With 34 years as a security police officer with the Y‑12 Protective Force, Rusty Chambers, 59, could have retired. Instead, he began a four‑year apprenticeship for a new Y‑12 vocation as a journeyman machinist.
“It’s a fulfillment of what I’ve always wanted to do, since I was 22,” Chambers said, adding the situation was never quite right before for him to enroll in an apprentice program.
The four-year journeyman machinist apprentice program is a partnership between Consolidated Nuclear Security and the Atomic Trades Labor Council, with classwork provided by Pellissippi State Technical Community College.
Chambers and seven other Y‑12 employees completed the classroom/team‑project portion of the training Oct. 21 with an event at Norris Dam State Park. Representatives from Y‑12, ATLC, and Pellissippi gathered to congratulate them as they dedicated an information kiosk they built in a cabin area (the previous, dilapidated kiosk was destroyed by a falling tree). The group also presented a utility trailer built for the Marble Springs State Historical Site.
In addition to Chambers, the other apprentices are: Charles Clinton, Ashley Dawson, Billy Farr, Randy Fields, Russell Fielden, Doug Hamby, and Mike Trexler.
After attending three years of year‑round classes on Fridays and evenings, the apprentices still have 10 months of on‑the‑job training before they are certified as journeymen. That final leg may seem like a breeze because the classroom portion was on top of their 40‑hour jobs at Y‑12.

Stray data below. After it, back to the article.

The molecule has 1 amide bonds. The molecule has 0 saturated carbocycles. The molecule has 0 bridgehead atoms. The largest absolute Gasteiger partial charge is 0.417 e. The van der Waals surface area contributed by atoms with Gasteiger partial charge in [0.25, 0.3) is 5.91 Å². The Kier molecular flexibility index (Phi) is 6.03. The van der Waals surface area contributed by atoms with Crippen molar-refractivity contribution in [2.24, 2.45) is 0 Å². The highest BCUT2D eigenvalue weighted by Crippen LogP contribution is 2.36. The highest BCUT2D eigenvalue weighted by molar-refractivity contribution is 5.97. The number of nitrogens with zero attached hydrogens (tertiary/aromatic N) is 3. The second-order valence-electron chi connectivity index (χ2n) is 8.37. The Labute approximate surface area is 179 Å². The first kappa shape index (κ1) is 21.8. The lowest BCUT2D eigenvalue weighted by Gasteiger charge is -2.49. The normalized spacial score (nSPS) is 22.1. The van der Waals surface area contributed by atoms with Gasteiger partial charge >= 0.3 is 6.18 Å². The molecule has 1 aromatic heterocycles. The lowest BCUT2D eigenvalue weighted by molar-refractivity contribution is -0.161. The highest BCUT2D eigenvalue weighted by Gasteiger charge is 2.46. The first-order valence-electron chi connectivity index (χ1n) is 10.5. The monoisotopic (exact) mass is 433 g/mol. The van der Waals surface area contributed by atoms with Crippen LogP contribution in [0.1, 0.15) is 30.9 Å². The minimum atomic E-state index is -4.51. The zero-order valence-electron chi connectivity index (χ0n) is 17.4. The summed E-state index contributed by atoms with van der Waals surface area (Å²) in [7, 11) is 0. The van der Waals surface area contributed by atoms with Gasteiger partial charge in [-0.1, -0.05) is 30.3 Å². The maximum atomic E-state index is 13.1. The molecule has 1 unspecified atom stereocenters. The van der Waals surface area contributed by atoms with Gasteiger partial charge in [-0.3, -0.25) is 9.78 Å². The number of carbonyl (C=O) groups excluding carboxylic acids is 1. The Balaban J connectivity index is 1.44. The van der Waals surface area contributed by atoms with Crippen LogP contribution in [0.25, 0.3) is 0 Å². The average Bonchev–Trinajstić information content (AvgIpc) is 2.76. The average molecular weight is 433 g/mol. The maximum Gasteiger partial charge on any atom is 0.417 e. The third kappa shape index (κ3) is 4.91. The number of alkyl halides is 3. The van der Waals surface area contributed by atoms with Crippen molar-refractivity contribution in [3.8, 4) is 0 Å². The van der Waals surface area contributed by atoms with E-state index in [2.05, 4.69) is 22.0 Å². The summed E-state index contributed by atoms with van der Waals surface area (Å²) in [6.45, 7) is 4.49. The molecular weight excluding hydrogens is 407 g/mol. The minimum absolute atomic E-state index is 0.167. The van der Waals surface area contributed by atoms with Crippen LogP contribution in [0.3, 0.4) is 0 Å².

Pellissippi instructor Terry Sisk came out of retirement to teach the classes. He said the project goals included budgeting, planning, designing, and building — all while working as a team. “You have 10 more months’ training, but you finally have your Fridays back,” Sisk joked with his students. “It’s been quite an experience for them — and me.”
Susan Baker, Y‑12’s director of Fabrication, praised the apprentices’ caliber. “You are already making contributions to the work we do at Y‑12, and I’m looking forward to hiring you as journeymen,” Baker said.
Beth Green of Y‑12 Infrastructure managed the apprenticeship project and found funding for project materials. “It’s a small price to pay to have employees who know how to work together as part of a team,” Green said.
One of the future “journeymen” is a woman. Ashley Dawson’s bachelor’s degree is in human resources, and after six years in the U.S. Air Force, she worked in Y‑12’s Human Resources department before hearing about the apprentice program. She went from working with nearly all women to all men, something she kiddingly called an “adjustment.”
“I’m very hands on. I wanted to learn a craft, a skill,” Dawson said. “I wanted a change.”
As to why Chambers didn’t want to retire when he could have: “I don’t know that I ever want to quit working,” he said. “I like to have an objective when I wake up every day.”